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THE Snow lies sprinkled on the beach,
And whitens all the marshy lea:
The sad gulls wail adown the gale,
The day is dark and black the sea.

Shorn of their crests the blighted waves
With driven foam the offing fleck:
The ebb is low and barely laves
The red rust of the giant wreck.

On such a stony, breaking beach
My childhood chanced and chose to be:
'Twas here I played, and musing made
My friend the melancholy sea.

He from his dim enchanted caves
With shuddering roar and onrush wild
Fell down in sacrificial waves
At feet of his exulting child.

Unto a spirit too light for fear
His wrath was mirth, his wail was glee :-
My heart is now too fixed to bow
Tho' all his tempests howl at me:

For to the gain life's summer saves,
My solemn joy's increasing store,
The tossing of his mournful waves
Makes sweetest music evermore.


My spirit kisseth thine,
My spirit embraceth thee:
I feel thy being twine
Her graces over me,

In the life-kindling fold

Of God's breath; where on high,
In furthest space untold

Like a lost world I lie :

And o'er my dreaming plains
Lightens, most pale and fair,
A moon that never wanes;
Or more, if I compare,

Like what the shepherd sees
On late mid-winter dawns,
When thro' the branchèd trees,
O'er the white-frosted lawns,

The huge unclouded sun,
Surprising the world whist,
Is all uprisen thereon,
Golden with melting mist.


ARIEL, O,-my angel, my own,-
Whither away then art thou flown
Beyond my spirit's dominion?

That makest my heart run over with rhyme,
Renewing at will my youth for a time,
My servant, my pretty minion.

Now indeed I have cause to mourn,
Now thou returnest scorn for scorn:

Leave me not to my folly :

For when thou art with me is none so gay As I, and none when thou'rt away

Was ever so melancholy.



LET praise devote thy work, and skill employ
Thy whole mind, and thy heart be lost in joy.
Well-doing bringeth pride, this constant thought
Humility, that thy best done is nought.
Man doeth nothing well, be it great or small,
Save to praise God; but that hath saved all:
For God requires no more than thou hast done,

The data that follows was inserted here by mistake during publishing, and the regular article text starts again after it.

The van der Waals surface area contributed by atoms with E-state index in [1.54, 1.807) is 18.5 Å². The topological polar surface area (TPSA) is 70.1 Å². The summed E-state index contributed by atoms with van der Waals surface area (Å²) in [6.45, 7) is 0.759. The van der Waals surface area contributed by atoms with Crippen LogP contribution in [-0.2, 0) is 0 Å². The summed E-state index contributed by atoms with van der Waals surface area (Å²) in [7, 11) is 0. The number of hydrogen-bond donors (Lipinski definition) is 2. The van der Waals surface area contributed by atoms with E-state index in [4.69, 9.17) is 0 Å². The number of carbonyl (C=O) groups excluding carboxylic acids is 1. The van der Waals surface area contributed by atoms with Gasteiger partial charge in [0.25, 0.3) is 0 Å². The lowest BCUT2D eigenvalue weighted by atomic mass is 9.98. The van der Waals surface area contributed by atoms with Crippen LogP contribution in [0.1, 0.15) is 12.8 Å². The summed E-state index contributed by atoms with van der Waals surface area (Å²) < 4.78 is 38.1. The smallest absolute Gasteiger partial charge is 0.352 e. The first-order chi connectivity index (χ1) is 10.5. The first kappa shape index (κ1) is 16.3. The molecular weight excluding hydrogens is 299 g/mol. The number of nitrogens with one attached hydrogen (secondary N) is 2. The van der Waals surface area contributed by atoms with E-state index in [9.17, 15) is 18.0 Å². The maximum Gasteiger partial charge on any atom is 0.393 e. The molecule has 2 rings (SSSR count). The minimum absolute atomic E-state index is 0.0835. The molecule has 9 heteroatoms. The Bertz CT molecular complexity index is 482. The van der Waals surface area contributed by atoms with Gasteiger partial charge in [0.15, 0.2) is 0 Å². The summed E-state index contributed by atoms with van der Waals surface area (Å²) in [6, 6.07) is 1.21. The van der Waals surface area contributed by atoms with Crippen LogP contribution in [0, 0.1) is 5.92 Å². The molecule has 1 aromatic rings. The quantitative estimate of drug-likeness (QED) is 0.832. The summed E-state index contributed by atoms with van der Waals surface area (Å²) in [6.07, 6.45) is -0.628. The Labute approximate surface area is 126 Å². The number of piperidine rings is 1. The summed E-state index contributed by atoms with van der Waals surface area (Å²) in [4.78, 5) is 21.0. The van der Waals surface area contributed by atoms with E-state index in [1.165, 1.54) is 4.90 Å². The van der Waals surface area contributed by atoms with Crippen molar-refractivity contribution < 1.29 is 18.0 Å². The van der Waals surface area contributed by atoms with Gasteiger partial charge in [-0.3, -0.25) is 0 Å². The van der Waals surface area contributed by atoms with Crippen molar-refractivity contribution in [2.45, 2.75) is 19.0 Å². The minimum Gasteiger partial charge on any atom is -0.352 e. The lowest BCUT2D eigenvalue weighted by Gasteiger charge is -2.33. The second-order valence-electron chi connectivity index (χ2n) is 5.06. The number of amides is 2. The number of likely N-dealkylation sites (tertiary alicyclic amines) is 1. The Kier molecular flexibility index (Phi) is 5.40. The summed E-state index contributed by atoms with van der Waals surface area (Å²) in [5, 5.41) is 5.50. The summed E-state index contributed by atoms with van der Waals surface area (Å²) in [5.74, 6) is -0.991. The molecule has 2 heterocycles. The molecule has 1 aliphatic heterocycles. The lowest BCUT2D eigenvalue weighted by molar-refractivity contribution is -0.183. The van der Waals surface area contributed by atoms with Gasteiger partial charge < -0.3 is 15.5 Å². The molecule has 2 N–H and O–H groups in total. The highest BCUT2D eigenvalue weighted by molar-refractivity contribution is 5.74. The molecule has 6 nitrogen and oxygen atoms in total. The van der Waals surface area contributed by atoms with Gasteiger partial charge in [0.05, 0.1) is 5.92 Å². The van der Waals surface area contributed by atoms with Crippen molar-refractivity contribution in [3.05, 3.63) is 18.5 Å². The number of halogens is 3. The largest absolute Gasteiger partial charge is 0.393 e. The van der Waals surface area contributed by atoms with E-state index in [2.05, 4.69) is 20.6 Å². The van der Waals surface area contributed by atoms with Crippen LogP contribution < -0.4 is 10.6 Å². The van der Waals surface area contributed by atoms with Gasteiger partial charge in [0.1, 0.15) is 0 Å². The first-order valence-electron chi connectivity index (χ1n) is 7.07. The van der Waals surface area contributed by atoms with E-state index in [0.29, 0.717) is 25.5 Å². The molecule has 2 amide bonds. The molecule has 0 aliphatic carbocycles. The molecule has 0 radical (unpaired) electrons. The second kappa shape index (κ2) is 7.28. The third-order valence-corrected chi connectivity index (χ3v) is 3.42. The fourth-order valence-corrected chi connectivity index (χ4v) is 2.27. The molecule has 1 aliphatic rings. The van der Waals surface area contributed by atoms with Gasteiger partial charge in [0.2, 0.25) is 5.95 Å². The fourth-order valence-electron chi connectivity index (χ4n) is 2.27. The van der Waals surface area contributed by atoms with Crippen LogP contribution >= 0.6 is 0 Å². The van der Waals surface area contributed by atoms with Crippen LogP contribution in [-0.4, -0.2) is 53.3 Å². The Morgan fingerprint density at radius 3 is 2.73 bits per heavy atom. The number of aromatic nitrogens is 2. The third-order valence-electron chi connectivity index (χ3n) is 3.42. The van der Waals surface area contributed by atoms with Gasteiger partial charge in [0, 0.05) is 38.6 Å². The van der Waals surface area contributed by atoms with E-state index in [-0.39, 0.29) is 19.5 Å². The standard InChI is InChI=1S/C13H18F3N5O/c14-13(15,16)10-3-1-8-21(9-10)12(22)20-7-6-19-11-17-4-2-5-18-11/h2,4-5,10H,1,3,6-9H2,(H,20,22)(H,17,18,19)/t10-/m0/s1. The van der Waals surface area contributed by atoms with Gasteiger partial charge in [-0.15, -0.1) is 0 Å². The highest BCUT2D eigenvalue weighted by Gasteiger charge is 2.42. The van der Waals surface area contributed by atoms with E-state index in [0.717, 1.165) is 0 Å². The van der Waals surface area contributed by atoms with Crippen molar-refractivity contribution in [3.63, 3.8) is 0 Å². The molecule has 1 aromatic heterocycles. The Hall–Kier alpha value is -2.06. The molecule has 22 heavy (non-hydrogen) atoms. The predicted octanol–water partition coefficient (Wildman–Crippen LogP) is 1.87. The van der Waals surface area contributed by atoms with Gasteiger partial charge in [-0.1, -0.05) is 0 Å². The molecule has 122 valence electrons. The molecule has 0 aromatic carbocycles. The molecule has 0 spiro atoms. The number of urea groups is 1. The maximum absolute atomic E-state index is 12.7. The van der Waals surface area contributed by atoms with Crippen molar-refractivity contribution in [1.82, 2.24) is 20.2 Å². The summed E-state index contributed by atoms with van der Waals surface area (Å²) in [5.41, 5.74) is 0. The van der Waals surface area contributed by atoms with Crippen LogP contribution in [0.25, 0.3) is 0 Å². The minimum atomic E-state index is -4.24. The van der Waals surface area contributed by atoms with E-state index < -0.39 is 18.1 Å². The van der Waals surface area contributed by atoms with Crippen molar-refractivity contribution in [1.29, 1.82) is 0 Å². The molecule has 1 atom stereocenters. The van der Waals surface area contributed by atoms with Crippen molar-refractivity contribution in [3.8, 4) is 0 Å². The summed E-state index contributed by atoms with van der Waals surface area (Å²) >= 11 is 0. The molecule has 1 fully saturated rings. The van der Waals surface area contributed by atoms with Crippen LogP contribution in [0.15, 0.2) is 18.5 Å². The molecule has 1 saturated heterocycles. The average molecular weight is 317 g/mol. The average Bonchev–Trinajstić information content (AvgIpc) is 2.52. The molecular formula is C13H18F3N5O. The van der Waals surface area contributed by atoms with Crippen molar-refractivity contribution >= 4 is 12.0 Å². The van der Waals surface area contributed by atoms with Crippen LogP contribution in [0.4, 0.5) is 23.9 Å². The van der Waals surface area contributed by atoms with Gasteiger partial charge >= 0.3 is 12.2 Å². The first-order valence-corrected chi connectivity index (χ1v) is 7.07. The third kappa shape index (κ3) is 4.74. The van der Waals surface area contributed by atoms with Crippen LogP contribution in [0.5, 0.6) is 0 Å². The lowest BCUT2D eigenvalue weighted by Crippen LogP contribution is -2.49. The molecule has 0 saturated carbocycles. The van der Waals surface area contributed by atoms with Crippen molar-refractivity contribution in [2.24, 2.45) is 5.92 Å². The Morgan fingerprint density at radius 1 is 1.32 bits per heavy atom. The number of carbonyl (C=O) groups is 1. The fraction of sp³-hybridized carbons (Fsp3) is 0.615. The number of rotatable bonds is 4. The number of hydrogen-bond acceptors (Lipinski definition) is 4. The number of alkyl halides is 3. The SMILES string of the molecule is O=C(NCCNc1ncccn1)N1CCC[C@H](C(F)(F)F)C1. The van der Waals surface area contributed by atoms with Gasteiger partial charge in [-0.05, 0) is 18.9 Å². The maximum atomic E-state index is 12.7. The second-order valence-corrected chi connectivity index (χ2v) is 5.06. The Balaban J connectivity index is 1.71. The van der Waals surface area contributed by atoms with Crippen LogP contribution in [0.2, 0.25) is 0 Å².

And takes thy work to bless it for his own.





BETWIXT two billows of the downs
The little hamlet lies,

And nothing sees but the bald crowns
Of the hills, and the blue skies.

Clustering beneath the long descent
And grey slopes of the wold,
The red roofs nestle, oversprent
With lichen yellow as gold.

We found it in the mid-day sun
Basking, what time of year
The thrush his singing has begun,
Ere the first leaves appear.

High from his load a woodman pitched His faggots on the stack:

Knee-deep in straw the cattle twitched Sweet hay from crib and rack:

And from the barn hard by was borne A steady muffled din,

By which we knew that threshèd corn Was winnowing, and went in.

The sunbeams on the motey air
Streamed through the open door,
And on the brown arms moving bare,
And the grain upon the floor.

One turns the crank, one stoops to feed
The hopper, lest it lack,

One in the bushel scoops the seed,

One stands to hold the sack.

We watched the good grain rattle down,
And the awns fly in the draught;
To see us both so pensive grown
The honest labourers laughed :

Merry they were, because the wheat
Was clean and plump and good,
Pleasant to hand and eye, and meet
For market and for food.

It chanced we from the city were,
And had not gat us free

In spirit from the store and stir
Of its immensity:

But here we found ourselves again.

Where humble harvests bring
After much toil but little grain,

'Tis merry winnowing.



LOVE not too much.

But how,

When thou hast made me such,

And dost thy gifts bestow,

How can I love too much?

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